It’s the “finish” of the CS “themed” solving-week, and a nice tidy one it’s been, too. Even with the promised “muddle” of today’s puzzle. But that’s just cryptic-speak for: anagrams! I hope you’ve also enjoyed the progression this week from words that sound alike, to words that have the same meaning, to words that have the same letter set. Look what Randy does with A, E, G, L, R:

  • 17A. LIGHT LAGER [Low-calorie beer]; or, if you prefer something harder,
  • 23A. CHIVAS REGAL [Premium Scotch whiskey].
  • 38A. ROCKET’S RED GLARE [Lyric from “The Star-Spangled Banner”]. Some 30 years ago I heard a very funny critique of our national anthem, questioning not so much its singability, as the syntax and general poesy. Darned if I can find it to share with you, however…
  • 47A. EDWARD ELGAR [“Pomp and Circumstance” composer]. While “Pomp and Circumstance” is Elgar’s Op. 39, it’s made up of five different marches. Here’s No. 1, the one to which most of us probably made our way down some aisle to collect our high school and/or college diplomas.
  • 59A. EXTRA LARGE [Plus size]. And possibly the way some folks like their lager and/or Chivas.

There’s a lot to like in the non-theme fill as well. First of all there’s a near-bonus anagram. An OGRE is a [Fairy tale monster]. Ogre + S = GORES [Pierces].

Then there’s a rather extensive “lively arts” mini-theme. That [Oscar category] is for SCREENPLAY. Double Oscar-winner ELIA [Director Kazan] took home more than his share of awards and amassed a load of nominations including some for screenplay. [Cowardly Lion player] Bert LAHR did not receive an Oscar nod for that role, but did take home a 1964 Tony for his role in the musical Foxy.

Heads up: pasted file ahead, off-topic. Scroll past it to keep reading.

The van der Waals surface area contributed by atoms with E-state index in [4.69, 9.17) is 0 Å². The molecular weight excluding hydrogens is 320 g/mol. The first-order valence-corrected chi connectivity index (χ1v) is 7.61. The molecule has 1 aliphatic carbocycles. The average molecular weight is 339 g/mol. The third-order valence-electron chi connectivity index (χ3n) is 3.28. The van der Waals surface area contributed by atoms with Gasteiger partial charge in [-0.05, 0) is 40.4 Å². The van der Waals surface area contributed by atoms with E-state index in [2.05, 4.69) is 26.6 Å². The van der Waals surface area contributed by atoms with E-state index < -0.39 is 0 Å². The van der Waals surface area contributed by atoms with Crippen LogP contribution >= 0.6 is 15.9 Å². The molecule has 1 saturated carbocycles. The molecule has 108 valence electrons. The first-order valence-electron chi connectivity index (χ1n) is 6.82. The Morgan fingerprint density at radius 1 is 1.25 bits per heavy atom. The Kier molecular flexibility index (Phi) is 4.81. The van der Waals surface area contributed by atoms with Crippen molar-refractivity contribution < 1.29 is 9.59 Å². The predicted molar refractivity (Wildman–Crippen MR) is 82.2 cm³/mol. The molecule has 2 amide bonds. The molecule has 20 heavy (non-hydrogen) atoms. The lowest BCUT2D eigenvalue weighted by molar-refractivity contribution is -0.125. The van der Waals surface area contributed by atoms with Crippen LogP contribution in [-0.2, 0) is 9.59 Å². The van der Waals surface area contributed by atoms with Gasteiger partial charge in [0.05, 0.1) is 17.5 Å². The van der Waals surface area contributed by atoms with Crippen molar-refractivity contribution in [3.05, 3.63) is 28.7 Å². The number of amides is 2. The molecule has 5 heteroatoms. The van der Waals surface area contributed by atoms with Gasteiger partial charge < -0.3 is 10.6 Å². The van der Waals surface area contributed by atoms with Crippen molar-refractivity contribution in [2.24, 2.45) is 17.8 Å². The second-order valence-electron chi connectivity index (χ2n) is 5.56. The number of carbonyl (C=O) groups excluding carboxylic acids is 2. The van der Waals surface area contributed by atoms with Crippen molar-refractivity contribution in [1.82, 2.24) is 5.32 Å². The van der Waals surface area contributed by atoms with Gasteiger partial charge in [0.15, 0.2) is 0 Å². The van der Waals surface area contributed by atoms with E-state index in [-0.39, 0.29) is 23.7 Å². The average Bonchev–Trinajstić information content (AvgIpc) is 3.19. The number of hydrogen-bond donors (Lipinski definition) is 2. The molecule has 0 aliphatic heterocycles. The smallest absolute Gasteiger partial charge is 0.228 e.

If you see the letters SRO at the box office of a theatre on the Great White Way, that means it’s “Standing Room Only” and is a [Boffo B’way show sign]. When Billy Elliot opened on Broadway last season, it was SRO for months. How did many of the ensemble dancers and singers get hired? Well, a [Cattle call goal] is a ROLE. You can be sure they went, and the lucky ones got the job. Come opening night, their friends were offering good luck wishes by saying the opposite: “break a leg.” This is a wonderful gesture. [One who might “break a leg” literally] is a GOON–and this is not… (Those [Stage constructions] btw, are the SETS.)

Let me not forget the person who [Criticizes] TAKES APART all that the creators of a show (or movie, or … ) have put together. But hey—it’s all part of the process. Sometimes this same person will give credit where it’s due and save a work or performer from serious obscurity. This is a good thing!

ART of the two-dimensional and sculptural variety is what you’ll find in a [Display at the Getty]. Much of the two-dimensional sort will have been created on an EASEL, though today this word is clued with more of a business bent as [Flip chart holder]…

Last but not least, I must call out a particularly charming clue/fill pair combo: [Prepare to propose] KNEEL and [Swear words?] I DO’S. Sweet!

Barry Silk’s Los Angeles Times crossword

Region capture 94:06 places this in the difficulty range of a Thursday NYT (or an uncommonly easy themeless Friday NYT).

The grid’s got a triple stack of 15s across the middle, crossed by a couple more 15s running down. Those anchor entries are as follows:

  • 34A: [Minor league team with a locomotive in one of its logos] are the READING PHILLIES. Barry’s a big Philadelphia Phillies fan.